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Another Disastrous Planting Season Ahead in 2006

MEDIA STATEMENT

Wednesday 2 November 2005

For Immediate Release

Another Disastrous Planting Season Ahead in 2006

Indications are that 2006 will be another disastrous year for the plantation forestry industry and that will flow through to the harvesting and manufacturing industries in future years, the Kyoto Forestry Association (KFA) said today.

“Poor government policy has contributed to new plantings plummeting from an annual 65,000 hectares in the mid-1990s to zero today,” KFA spokesman Roger Dickie said. “Our contacts through the forestry industry indicate 2006 will be another zero year. The few nurseries left have reported to us that they have planted almost nothing because of a lack of orders. They do not want to repeat this year’s experience where some individual nurseries have dumped or pulped more than one million seedlings.”

Mr Dickie said the catastrophic seasons of recent years had immediate and long-term impacts on employment, exports and the environment.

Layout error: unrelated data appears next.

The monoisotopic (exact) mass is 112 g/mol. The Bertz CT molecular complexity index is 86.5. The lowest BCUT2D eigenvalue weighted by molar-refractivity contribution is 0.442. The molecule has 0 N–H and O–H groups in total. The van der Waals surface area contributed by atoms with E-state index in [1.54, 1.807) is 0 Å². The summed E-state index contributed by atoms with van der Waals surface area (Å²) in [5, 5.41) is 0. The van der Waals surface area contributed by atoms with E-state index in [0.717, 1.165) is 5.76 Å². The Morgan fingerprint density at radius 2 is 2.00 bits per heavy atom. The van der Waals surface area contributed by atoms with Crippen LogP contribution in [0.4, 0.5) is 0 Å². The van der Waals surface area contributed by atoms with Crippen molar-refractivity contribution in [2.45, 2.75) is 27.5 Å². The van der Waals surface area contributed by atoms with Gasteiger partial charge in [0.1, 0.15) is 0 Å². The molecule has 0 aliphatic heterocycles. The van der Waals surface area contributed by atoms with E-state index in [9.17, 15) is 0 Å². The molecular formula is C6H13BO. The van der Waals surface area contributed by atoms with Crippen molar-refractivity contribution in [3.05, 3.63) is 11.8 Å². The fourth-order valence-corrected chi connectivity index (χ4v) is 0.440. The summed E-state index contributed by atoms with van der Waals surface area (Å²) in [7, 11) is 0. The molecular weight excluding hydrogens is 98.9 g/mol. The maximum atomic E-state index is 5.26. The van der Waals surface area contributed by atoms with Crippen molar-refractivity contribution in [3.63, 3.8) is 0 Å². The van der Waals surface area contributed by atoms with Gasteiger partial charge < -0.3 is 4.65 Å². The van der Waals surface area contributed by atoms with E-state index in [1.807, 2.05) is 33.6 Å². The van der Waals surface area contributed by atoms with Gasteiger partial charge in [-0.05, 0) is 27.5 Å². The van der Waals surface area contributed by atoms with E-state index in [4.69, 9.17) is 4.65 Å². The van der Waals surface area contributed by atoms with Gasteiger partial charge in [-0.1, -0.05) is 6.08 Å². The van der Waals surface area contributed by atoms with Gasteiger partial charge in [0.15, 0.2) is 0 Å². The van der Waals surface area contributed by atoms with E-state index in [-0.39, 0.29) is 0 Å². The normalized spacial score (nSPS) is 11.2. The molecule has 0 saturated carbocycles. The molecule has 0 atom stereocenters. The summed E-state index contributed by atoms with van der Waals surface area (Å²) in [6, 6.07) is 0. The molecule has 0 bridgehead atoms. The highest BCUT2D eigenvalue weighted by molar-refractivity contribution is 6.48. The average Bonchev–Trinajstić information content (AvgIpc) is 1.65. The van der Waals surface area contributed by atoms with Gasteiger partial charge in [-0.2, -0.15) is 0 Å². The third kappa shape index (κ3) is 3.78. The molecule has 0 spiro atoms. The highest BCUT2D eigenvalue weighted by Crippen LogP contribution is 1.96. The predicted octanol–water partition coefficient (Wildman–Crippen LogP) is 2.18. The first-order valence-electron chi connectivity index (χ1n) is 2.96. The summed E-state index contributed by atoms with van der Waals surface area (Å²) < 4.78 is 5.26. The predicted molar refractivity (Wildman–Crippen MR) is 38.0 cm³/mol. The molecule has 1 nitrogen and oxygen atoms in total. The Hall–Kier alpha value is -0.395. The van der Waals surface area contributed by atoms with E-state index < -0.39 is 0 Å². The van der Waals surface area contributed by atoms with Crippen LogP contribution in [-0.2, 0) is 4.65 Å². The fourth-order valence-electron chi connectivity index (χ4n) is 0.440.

“We estimate that around 8,000 jobs have already been lost in the nursery, planting and pruning industry compared with when we were planting 65,000 hectares annually,” he said. “Looking ahead 10 to 20 years, there will be no mature trees coming on line, slashing jobs in our harvesting and manufacturing industries, and fuelling New Zealand’s trade deficit. In the meantime, forestry will be failing to make a proper contribution to combating climate change and to reducing New Zealand’s massive Kyoto Protocol deficit.”

Mr Dickie said investors were loath to back new plantings given the previous government’s record of confiscating the Kyoto carbon credits which are rightfully owned by people who invest their money to plant new trees.

“The theft of that property – and the use of the credits to subsidise polluting industries – changed the economics associated with new plantings,” Mr Dickie said. “The previous Government was saying loud and clear to investors not to plant trees but to instead invest in companies and industries likely to be awarded Negotiated Greenhouse Agreements, (NGAs), exempting them from paying tax on the carbon they spew into the atmosphere. Arguably, the confiscation of our carbon credits also said that the previous government did not value forestry and was not prepared to offer us a stable policy framework from which we could get on with the job of planting, investing and creating jobs.”

Despite the latest negative news, Mr Dickie said the industry held out hope that Forestry Minister Jim Anderton and Climate Change Minister David Parker were prepared to recognise the cumulative contribution forestry made to employment, exports and the environment.

“They both seem to have open minds,” he said. “Hopefully we will see an upturn in 2007, and into 2008.”

ENDS

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